“They sent him a hype video of them all jumping around at the game, and they’re winning,” Steven said. “(Noah) loved that. I think it was Wednesday. He was still in the hospital. He was awake and coherent, just a little out of it. But that was one of the biggest smiles since, just watching that video of the team gathering around.”
A GoFundMe page was created for the Kanakanui’s to help with the health bills and lost wages. The Rams families blasted the page across social media outlets, asking the local lacrosse community for any assistance. When the Swarm found out about Noah from Gyorgyi, the team immediately reached out to see how it could help.
“(Swarm Director of Media & Lacrosse Relations) Alec Schimke, he got in touch with us and said there was an opportunity to go over and visit Noah,” Jackson said, “and myself and Bryan Cole, we absolutely said yes and wanted to go over there and meet Noah and hang out with him, even if it was for a couple of hours.”
Defending a 6-foot-3 pro? No problem.
With Stinger accompanying and lacrosse sticks and a swag bag in hand, the group visited the Kanakanui’s home on Tuesday afternoon to meet the family. Liam made a new best friend in Stinger while Noah practiced with the pros, eventually donning his gloves to take shots on Jackson in net.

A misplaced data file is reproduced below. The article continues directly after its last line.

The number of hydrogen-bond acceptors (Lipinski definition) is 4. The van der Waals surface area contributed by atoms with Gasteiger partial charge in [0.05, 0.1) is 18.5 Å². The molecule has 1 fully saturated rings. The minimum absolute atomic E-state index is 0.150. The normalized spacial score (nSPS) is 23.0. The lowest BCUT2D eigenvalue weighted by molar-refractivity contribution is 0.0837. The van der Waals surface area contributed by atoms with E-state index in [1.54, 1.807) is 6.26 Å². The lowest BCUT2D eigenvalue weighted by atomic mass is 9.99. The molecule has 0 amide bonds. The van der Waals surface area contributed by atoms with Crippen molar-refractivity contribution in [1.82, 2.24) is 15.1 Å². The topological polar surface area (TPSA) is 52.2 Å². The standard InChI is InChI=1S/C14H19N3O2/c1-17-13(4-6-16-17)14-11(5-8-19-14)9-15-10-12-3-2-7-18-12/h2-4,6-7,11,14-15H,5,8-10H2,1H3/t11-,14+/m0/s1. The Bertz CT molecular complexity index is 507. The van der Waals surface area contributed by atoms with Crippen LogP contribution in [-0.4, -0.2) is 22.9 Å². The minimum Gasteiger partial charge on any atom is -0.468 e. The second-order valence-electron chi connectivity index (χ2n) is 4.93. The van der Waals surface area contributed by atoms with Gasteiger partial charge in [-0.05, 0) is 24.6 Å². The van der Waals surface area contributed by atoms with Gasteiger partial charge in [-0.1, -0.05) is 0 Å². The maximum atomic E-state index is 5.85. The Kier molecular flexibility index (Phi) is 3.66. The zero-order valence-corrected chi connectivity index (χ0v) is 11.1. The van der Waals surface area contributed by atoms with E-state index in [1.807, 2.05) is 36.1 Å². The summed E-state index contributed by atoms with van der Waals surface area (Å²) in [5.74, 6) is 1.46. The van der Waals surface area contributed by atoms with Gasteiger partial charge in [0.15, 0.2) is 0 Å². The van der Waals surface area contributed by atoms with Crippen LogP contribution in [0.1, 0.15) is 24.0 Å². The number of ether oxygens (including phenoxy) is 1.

Noah and Liam’s cousins ended up dropping by to hang out with the Kanakanui’s before they left for Florida and joined in the play. Noah ended up talking Fortnite with Cole towards the end of the afternoon, showing him his game skins and dance moves in exchange for learning the BTB pass.
All the while, Glenna and Steven watch on as Noah, with his love for lacrosse on full display, did the most natural thing in the world for a kid to do: just have fun.
“I think it’s great, supporting the community,” Steven said about the Swarm spending time with the family. “Never met you guys before in our lives. I really think it’s great that you just picked up and wanted to come out here. He loves it, honestly. He was looking forward to it.”
“It means everything,” Jackson said. “For Bryan and myself, to be able to play the sport that we love at the professional level and go and meet kids that maybe one day would want to play in the same league we do, that means everything. It’s hard not to get emotional when you’re there.”
Cole and Jackson made sure the connection established with the Kanakanui family didn’t end there. They asked the Glenna and Steven to message them while down in Jacksonville so the two Swarm players could keep updated on how things are progressing with Noah.
“Once they get back, we’re going to get them to a game, and we’re going to take them down to the dressing room and meet all the guys,” Jackson said. “I think the guys would like to meet Noah, also, and his little brother, Liam, who’s a blast.”
For families in the Gwinnett Lacrosse League, the Swarm has created a special fundraiser benefitting the Kanakanui family. By visiting GeorgiaSwarm.com/Code and entering the promo code GLL, fans can purchase tickets to Georgia’s Home Opener against the Saskatchewan Rush on Saturday, Dec. 1. For every ticket bought using the promo code, a $4 donation will be made to the Kanakanui family.
If you also wish to make a donation directly to the Kanakanui family, please visit their GoFundMe page.